Multilingualism and multiliteracy in primary school children in India: Linguistic and cognitive effects.
A starting point of this research is that bilingualism and multilingualism have revealed cognitive advantages and good learning skills in children raised in Western societies. Multilingualism is the norm in India. However, rather than enjoying cognitive and learning advantages, multilingual Indian children show low levels of basic learning skills including critical thinking and problem-solving. This project seeks to disentangle the causes of this paradox.
The main aim is to understand how structural and language inequalities affect educational quality. Language inequalities arise because a large number of children in India are deprived of receiving mother-tongue support, being instructed only in the regional language and English, often from teachers with poor teaching qualifications and practices or limited knowledge of the language of instruction. Teaching practices in India are teacher- and textbook-centred with detrimental effects on the development of critical thinking and problem solving abilities. These skills are fundamental in every learning process including numeracy and the understanding of mathematics.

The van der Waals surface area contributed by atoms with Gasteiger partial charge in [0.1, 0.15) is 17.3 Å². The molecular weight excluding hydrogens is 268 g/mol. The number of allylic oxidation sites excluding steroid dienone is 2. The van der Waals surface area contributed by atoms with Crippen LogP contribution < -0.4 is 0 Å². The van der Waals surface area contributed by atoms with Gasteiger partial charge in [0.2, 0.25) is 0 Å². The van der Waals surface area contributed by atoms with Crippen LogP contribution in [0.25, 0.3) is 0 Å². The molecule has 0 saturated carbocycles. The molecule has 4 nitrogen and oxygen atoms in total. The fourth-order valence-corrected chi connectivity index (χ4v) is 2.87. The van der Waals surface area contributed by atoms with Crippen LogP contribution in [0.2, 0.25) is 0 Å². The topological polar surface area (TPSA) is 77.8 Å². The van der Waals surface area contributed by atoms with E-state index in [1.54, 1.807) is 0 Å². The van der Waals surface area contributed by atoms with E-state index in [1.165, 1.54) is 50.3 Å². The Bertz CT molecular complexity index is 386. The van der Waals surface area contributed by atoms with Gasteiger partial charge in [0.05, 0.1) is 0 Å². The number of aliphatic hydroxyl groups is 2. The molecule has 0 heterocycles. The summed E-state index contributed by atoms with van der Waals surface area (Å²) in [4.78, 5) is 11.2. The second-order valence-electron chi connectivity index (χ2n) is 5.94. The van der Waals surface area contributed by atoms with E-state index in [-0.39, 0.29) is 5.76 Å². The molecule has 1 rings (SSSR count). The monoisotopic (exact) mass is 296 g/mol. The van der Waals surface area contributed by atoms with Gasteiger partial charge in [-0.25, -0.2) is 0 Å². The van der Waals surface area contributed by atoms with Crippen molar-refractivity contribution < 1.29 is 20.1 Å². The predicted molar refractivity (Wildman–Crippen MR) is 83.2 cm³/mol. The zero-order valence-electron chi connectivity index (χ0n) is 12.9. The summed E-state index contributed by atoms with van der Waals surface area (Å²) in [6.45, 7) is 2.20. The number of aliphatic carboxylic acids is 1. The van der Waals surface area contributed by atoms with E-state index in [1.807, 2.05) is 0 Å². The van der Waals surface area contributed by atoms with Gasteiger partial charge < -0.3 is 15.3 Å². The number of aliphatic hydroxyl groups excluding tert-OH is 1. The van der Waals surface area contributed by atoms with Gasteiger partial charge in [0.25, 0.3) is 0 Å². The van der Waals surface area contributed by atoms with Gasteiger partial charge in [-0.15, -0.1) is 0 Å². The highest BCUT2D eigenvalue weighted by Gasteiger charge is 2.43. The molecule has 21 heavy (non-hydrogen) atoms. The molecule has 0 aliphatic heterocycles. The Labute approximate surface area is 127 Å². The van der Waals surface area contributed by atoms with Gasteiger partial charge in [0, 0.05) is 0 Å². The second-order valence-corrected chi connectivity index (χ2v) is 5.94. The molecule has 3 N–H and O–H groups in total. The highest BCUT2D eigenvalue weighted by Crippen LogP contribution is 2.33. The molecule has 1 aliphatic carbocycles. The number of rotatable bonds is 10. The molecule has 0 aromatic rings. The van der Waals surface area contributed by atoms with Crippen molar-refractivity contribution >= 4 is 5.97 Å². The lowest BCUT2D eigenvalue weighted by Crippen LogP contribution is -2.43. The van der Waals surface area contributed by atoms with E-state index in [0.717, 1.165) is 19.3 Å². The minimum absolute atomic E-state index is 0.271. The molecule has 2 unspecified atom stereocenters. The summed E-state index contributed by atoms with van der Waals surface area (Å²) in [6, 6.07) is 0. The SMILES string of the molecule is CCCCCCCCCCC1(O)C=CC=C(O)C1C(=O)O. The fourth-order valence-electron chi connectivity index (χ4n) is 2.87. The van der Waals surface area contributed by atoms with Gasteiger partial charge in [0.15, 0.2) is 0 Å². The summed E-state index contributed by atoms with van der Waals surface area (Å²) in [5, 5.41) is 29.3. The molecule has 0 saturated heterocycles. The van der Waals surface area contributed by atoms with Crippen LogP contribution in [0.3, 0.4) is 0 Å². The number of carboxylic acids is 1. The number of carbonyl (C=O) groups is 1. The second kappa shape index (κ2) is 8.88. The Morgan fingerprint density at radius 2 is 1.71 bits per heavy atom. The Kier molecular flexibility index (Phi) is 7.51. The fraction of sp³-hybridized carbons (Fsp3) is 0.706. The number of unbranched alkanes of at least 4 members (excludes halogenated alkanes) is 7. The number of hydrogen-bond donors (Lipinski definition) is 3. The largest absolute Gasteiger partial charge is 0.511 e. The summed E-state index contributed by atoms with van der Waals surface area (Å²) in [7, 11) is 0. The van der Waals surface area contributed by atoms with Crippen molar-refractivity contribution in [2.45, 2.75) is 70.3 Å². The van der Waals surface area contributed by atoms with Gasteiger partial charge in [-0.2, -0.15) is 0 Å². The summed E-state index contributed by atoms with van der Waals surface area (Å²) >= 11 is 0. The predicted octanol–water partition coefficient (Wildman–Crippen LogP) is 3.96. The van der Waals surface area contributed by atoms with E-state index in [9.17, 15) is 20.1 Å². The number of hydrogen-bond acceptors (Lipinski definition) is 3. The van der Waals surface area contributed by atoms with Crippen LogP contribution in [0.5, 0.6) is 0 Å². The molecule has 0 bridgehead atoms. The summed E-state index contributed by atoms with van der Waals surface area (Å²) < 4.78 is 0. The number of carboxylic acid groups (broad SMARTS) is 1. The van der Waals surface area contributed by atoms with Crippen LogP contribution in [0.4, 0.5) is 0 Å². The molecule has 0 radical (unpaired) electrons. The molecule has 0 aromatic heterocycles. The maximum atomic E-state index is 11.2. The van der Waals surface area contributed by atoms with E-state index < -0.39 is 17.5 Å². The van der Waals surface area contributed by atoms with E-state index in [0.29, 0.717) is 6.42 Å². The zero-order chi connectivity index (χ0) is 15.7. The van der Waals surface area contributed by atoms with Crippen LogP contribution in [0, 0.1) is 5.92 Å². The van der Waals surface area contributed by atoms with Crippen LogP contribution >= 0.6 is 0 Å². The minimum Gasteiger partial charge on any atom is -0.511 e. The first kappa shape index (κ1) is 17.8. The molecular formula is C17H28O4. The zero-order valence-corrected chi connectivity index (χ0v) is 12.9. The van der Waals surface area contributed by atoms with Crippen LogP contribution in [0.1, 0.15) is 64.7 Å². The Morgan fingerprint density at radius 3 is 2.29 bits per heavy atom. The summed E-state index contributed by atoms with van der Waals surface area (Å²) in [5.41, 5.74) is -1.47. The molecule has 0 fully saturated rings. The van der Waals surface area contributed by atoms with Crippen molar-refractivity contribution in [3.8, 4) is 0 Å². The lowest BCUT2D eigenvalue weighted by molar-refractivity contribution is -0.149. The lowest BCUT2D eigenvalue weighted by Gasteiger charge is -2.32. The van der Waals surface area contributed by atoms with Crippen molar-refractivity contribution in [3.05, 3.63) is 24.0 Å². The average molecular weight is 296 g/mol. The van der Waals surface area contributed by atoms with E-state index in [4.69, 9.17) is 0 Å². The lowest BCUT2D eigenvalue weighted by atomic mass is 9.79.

Each child’s language, literacy and numeracy skills was evaluated at two time points with a one year interval between them, to gauge knowledge and development. Understanding what predicts good performance and development will help inform educational practices to improve learning outcomes in the multilingual education context of India. This talk will report preliminary findings from 9- to 11-year-old children from unprivileged backgrounds.
Bilingual and multilingual families in the UK will benefit from insights obtained in this project because they too need information about the best ways to support language and literacy development of their children at home and in school.